Lillian G Lippold: (God)/(Trans) Time?

In my readings so far, many of the SciFi books I’ve read have really confirmed my thesis surrounding the writing of the alien: that the alien is unreadable and that the alien’s body is both entirely absent from the text—existing only as a fugitive in an undercommons of sorts—and fraught with overwriting—serving as a void-body, a space of extreme excess and genre tricks. There have been few of  my theoretical texts that have really challenged my thinking, though all have of course expanded my hopes concerning my thesis. However, my reread of Donna Haraway’s Cyborg Manifesto really shook me up.

What is the difference between the cyborg and the alien, as I’m formulating it? Are there meaningful differences between the two? And are these differences notable enough to tease out in my research, even to the point of allowing the alien to serve as a kind of critique of Haraway’s cyborg?

I’m still pretty unsure. But I have some thoughts. And some hanging quotes, so I can stay within the word count, my apologies.

“…myth and tool mutually constitute each other” (33). This brings to mind my discussion of Ursula K. LeGuin and her Carrier Bag Theory. What is the role of myth in SciFi storytelling? And what about the modes of this genre, the tools one uses in order to worldbuild successfully from the point of view of craft? 

“…imagining a world without gender, which is perhaps a world without genesis, and maybe also a world without end. The cyborg incarnation is outside salvation history” (7). This brings me to my central question of death, which also is always a Biblical question. What kind of eternality does the absence of gender demand? A Derridian striking out of gender…does that still open these same possibilities? Even if, like Derrida’s striking out, one can still see the presence of gender somewhere beneath the striking out?

“This is a struggle over life and death, but the boundary between science fiction and social reality is an optical illusion” (6). Emphasis on optical. Whose optics? This is relevant especially for my third piece, titled “The Nonbinary Gaze.” In the nonbinary gaze, is this illusion still present? Is there space for illusion there? Does the nonbinary gaze buy into a definition of “illusion” that is inevitably connoted with negativity?

“Cyborg politics are the struggle for language and the struggle against perfect communication, against the one code that translates all meaning perfectly, the central dogma of phallogocentrism” (57). The question of language is also something I’ve been wrestling with. What am I asking SciFi writers to do instead of leaving the alien unreadable? Am I asking for a new type of writing? Is that a hopeful possibility? Or is the current dispossessed homeland of faulty SciFi writing freeing for the nonbinary person? Would demanding a new writing displace them, exile them from an identification that grounded them in some utopian hope?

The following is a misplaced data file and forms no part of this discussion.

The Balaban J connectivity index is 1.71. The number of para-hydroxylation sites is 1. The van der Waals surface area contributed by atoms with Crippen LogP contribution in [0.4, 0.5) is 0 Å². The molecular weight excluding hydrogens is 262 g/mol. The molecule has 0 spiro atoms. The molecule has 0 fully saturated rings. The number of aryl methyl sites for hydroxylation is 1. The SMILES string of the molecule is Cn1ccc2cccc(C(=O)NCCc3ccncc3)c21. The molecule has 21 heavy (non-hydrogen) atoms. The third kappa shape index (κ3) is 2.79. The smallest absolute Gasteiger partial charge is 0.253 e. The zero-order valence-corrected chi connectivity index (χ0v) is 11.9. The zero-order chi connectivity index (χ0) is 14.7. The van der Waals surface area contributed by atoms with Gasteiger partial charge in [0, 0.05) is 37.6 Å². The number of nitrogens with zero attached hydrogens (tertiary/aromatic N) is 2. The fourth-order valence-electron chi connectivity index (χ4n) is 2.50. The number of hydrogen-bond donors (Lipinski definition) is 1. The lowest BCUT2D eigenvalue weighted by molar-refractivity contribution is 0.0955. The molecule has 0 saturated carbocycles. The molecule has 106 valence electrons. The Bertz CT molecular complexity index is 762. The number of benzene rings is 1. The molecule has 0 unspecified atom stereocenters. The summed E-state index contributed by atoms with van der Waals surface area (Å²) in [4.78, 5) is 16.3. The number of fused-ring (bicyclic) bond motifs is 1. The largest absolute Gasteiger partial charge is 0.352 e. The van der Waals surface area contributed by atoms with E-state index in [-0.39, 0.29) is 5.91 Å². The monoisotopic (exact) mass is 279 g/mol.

Lots of questions! Still, this far in.

I went down to Monterey to visit my wonderful friend, Jordi, and one of the many things we discussed was the difficulty of sustaining an odd writing practice, one that not only defies form but also defies being plot-driven and relies more heavily on feelings. I don’t know, but this really got me thinking about Haraway’s writing again: “…to write without the founding myth of original wholeness” (57).
I saw the Foo Fighters recently also, and that got me thinking about the prevalence of even tech-imagery-made-alien. I’m not sure if that connects to my project, but it sure does commit to the image of the cyborg. And the Becky Chambers books I’ve been reading have relied very closely on the figure of the cyborg and the robot. I can’t seem to draw them apart from one another!
And again, thought on Biblical time, salvation time, as discussed by Haraway. I’ve been reading a lot of Anne Carson to motivate myself to write fragmentarily and to sustain it, and her book Nox really returned me to this concept from Haraway. Perhaps they contradict. Perhaps they recognize one another.